The issue with JuMP is that hessian information is disabled for user defined functions with multiple arguments. This significantly impacts flexibility of code that can be written. For instance if I wanted to implement RK4 descritization for the above problem it will be difficult to do it in JuMP.

For large non-linear problems the hessian and sparsity information are very important. I think in the survey of non-linear modelling layers, maybe you can add two columns for these.

Also, you can add Casadi.jl to the list of modelling layers. It is not a registered package and does not support complete Python API. I have raised an issue to register it and add the missing functionality. It will be great to have it working till JuMP reaches maturity for nonlinear optimization.

@mohamed82008 maybe this one is for you

I hear you! It is a known issue and I hope it can be addressed over the next 1-2 years as part of this effort, NumFOCUS signs agreement with LANL to improve nonlinear support in JuMP | JuMP

In my first pass, I wanted to be as inclusive as possible and did not make sparsity a key requirement. But I agree with you it is essential in many applications that I face.

That’s a good tip. From a quick glance it looks a bit too much of a work-in-progress for me but I’ll keep an eye on it. I have heard good things about CasADi in general.

CC @odow


Handling sparsity properly in jacobians and Hessians is not implemented in Nonconvex yet. At best for now you can only use ForwardDiff using GitHub - JuliaNonconvex/NonconvexUtils.jl: Some convenient hacks when using Nonconvex.jl.. It’s not impossible though with the right combination of AbstractDifferentiation (AD) and ModellingToolkit (MTK) to generically detect and exploit sparsity in your functions. It will take some time though because the group of people familiar with autodiff, MTK, AD and optimisation is a small group in the Julia community who are usually busy with other things. I am glad the JuMP team and LANL are starting this new project though and I am sure they will help advance the Julia ecosystem for nonlinear optimisation.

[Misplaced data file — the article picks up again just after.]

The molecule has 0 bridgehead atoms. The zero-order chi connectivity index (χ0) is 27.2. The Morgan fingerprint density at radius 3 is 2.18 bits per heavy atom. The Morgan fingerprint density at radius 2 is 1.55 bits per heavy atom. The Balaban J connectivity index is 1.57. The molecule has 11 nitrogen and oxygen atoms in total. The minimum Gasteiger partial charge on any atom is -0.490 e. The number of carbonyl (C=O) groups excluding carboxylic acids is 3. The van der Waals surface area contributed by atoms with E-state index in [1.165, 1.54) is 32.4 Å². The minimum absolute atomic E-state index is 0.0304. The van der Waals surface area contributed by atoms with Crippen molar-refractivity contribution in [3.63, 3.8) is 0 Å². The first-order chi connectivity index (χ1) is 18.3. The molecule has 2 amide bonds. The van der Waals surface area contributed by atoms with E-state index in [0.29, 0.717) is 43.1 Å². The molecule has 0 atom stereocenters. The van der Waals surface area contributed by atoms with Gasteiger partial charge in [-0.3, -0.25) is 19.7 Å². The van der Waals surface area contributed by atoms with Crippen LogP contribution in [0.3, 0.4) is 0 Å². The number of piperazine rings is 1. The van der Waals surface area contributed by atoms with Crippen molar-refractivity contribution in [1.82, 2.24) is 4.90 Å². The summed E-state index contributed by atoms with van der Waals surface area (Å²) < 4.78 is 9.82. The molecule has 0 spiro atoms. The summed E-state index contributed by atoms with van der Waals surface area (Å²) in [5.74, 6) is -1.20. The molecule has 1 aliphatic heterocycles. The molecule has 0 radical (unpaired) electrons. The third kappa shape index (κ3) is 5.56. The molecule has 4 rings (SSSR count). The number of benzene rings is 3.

You can do it today.

You just do jacobian_sparsity(f!,du,u) for f!(du,u). There’s an example of doing this all in the DiffEq documentation:

And in the SparseDiffTools example:

With GalacticOptim.jl, it’s this:

using ModelingToolkit, GalacticOptim

@variables x y
@parameters a b
loss = (a - x)^2 + b * (y - x^2)^2
sys = OptimizationSystem(loss,[x,y],[a,b])

u0 = [
p = [
    a => 6.0
    b => 7.0

prob = OptimizationProblem(sys,u0,p,grad=true,hess=true,sparse=true)

I have added corresponding Casadi code. In Casadi, RK4 (or other methods) can be implemented easily.

Thanks for the pointer. I now have everything I need to implement a new AbstractDifferentiation backend that “specialises” on functions. This will unlock sparsity exploitation beyond GalacticOptim and hopefully I can demonstrate an example with Nonconvex.